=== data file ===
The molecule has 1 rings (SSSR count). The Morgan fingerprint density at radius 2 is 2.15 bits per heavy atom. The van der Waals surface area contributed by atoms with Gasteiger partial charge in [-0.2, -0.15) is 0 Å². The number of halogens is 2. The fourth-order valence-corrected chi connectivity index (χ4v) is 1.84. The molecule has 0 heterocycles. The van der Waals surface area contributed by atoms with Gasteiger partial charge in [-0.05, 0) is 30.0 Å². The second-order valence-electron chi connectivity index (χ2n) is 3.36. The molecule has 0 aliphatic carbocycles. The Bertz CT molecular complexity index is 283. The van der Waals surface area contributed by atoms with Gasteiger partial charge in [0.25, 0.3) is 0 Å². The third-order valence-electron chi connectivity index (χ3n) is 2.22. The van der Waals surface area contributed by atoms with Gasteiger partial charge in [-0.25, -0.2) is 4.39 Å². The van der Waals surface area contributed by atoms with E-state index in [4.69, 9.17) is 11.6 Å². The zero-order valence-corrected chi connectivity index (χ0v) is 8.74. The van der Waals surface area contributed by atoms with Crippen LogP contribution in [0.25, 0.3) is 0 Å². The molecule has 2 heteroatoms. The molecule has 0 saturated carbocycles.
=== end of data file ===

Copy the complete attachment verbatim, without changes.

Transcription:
The molecule has 1 rings (SSSR count). The Morgan fingerprint density at radius 2 is 2.15 bits per heavy atom. The van der Waals surface area contributed by atoms with Gasteiger partial charge in [-0.2, -0.15) is 0 Å². The number of halogens is 2. The fourth-order valence-corrected chi connectivity index (χ4v) is 1.84. The molecule has 0 heterocycles. The van der Waals surface area contributed by atoms with Gasteiger partial charge in [-0.05, 0) is 30.0 Å². The second-order valence-electron chi connectivity index (χ2n) is 3.36. The molecule has 0 aliphatic carbocycles. The Bertz CT molecular complexity index is 283. The van der Waals surface area contributed by atoms with Gasteiger partial charge in [0.25, 0.3) is 0 Å². The third-order valence-electron chi connectivity index (χ3n) is 2.22. The van der Waals surface area contributed by atoms with Gasteiger partial charge in [-0.25, -0.2) is 4.39 Å². The van der Waals surface area contributed by atoms with E-state index in [4.69, 9.17) is 11.6 Å². The zero-order valence-corrected chi connectivity index (χ0v) is 8.74. The van der Waals surface area contributed by atoms with Crippen LogP contribution in [0.25, 0.3) is 0 Å². The molecule has 2 heteroatoms. The molecule has 0 saturated carbocycles.